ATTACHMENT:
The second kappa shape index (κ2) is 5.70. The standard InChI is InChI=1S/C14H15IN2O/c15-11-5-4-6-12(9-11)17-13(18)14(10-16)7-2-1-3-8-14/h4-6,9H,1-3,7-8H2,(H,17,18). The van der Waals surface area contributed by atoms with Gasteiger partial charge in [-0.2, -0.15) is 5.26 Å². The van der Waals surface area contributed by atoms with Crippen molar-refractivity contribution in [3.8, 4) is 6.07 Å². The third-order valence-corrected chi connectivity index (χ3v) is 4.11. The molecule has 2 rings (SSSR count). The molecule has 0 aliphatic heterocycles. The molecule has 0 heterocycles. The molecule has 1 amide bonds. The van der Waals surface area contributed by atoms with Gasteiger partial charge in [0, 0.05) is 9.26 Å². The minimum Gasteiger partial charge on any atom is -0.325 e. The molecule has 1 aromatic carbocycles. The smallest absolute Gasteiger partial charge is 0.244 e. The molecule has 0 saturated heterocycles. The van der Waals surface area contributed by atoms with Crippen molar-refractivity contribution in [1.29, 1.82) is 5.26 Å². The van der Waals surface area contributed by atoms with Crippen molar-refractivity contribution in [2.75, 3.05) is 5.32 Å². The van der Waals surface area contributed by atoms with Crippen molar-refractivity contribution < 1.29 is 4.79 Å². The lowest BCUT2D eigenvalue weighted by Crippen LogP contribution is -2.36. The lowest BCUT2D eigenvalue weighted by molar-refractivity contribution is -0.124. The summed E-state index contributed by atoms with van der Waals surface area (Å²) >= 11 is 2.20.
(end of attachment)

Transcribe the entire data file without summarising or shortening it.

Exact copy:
The second kappa shape index (κ2) is 5.70. The standard InChI is InChI=1S/C14H15IN2O/c15-11-5-4-6-12(9-11)17-13(18)14(10-16)7-2-1-3-8-14/h4-6,9H,1-3,7-8H2,(H,17,18). The van der Waals surface area contributed by atoms with Gasteiger partial charge in [-0.2, -0.15) is 5.26 Å². The van der Waals surface area contributed by atoms with Crippen molar-refractivity contribution in [3.8, 4) is 6.07 Å². The third-order valence-corrected chi connectivity index (χ3v) is 4.11. The molecule has 2 rings (SSSR count). The molecule has 0 aliphatic heterocycles. The molecule has 0 heterocycles. The molecule has 1 amide bonds. The van der Waals surface area contributed by atoms with Gasteiger partial charge in [0, 0.05) is 9.26 Å². The minimum Gasteiger partial charge on any atom is -0.325 e. The molecule has 1 aromatic carbocycles. The smallest absolute Gasteiger partial charge is 0.244 e. The molecule has 0 saturated heterocycles. The van der Waals surface area contributed by atoms with Crippen molar-refractivity contribution in [1.29, 1.82) is 5.26 Å². The van der Waals surface area contributed by atoms with Crippen molar-refractivity contribution in [2.75, 3.05) is 5.32 Å². The van der Waals surface area contributed by atoms with Crippen molar-refractivity contribution < 1.29 is 4.79 Å². The lowest BCUT2D eigenvalue weighted by Crippen LogP contribution is -2.36. The lowest BCUT2D eigenvalue weighted by molar-refractivity contribution is -0.124. The summed E-state index contributed by atoms with van der Waals surface area (Å²) >= 11 is 2.20.